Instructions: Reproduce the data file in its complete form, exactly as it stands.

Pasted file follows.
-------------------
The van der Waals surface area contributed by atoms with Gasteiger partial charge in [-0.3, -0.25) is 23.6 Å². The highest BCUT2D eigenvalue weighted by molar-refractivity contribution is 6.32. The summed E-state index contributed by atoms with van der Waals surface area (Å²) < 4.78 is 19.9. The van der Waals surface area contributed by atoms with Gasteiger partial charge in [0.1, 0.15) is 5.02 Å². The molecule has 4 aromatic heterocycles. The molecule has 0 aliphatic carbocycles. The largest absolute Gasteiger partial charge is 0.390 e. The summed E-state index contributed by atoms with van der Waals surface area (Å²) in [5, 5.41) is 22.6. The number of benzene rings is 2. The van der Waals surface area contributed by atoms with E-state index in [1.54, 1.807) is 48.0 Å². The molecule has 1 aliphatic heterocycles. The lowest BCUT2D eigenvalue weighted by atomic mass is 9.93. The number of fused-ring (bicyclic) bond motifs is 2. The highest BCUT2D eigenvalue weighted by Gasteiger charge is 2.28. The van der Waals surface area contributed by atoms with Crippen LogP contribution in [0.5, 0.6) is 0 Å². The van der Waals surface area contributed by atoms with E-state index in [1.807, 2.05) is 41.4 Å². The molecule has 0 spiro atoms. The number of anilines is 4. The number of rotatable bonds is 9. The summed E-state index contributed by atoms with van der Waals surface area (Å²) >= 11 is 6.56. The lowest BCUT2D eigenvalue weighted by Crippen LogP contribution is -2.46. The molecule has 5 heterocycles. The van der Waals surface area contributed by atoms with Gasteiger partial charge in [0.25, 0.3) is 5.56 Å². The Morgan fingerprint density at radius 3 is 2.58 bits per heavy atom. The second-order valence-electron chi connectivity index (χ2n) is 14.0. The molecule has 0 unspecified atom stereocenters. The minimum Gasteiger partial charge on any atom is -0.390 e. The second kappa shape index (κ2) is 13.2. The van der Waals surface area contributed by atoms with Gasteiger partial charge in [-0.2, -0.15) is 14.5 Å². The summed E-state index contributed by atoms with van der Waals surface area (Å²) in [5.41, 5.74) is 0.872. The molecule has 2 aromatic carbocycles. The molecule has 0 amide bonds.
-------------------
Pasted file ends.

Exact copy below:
The van der Waals surface area contributed by atoms with Gasteiger partial charge in [-0.3, -0.25) is 23.6 Å². The highest BCUT2D eigenvalue weighted by molar-refractivity contribution is 6.32. The summed E-state index contributed by atoms with van der Waals surface area (Å²) < 4.78 is 19.9. The van der Waals surface area contributed by atoms with Gasteiger partial charge in [0.1, 0.15) is 5.02 Å². The molecule has 4 aromatic heterocycles. The molecule has 0 aliphatic carbocycles. The largest absolute Gasteiger partial charge is 0.390 e. The summed E-state index contributed by atoms with van der Waals surface area (Å²) in [5, 5.41) is 22.6. The number of benzene rings is 2. The van der Waals surface area contributed by atoms with E-state index in [1.54, 1.807) is 48.0 Å². The molecule has 1 aliphatic heterocycles. The lowest BCUT2D eigenvalue weighted by atomic mass is 9.93. The number of fused-ring (bicyclic) bond motifs is 2. The highest BCUT2D eigenvalue weighted by Gasteiger charge is 2.28. The van der Waals surface area contributed by atoms with Crippen LogP contribution in [0.5, 0.6) is 0 Å². The van der Waals surface area contributed by atoms with E-state index in [1.807, 2.05) is 41.4 Å². The molecule has 0 spiro atoms. The number of anilines is 4. The number of rotatable bonds is 9. The summed E-state index contributed by atoms with van der Waals surface area (Å²) >= 11 is 6.56. The lowest BCUT2D eigenvalue weighted by Crippen LogP contribution is -2.46. The molecule has 5 heterocycles. The van der Waals surface area contributed by atoms with Gasteiger partial charge in [0.25, 0.3) is 5.56 Å². The Morgan fingerprint density at radius 3 is 2.58 bits per heavy atom. The second-order valence-electron chi connectivity index (χ2n) is 14.0. The molecule has 0 unspecified atom stereocenters. The minimum Gasteiger partial charge on any atom is -0.390 e. The second kappa shape index (κ2) is 13.2. The van der Waals surface area contributed by atoms with Gasteiger partial charge in [-0.2, -0.15) is 14.5 Å². The summed E-state index contributed by atoms with van der Waals surface area (Å²) in [5.41, 5.74) is 0.872. The molecule has 2 aromatic carbocycles. The molecule has 0 amide bonds.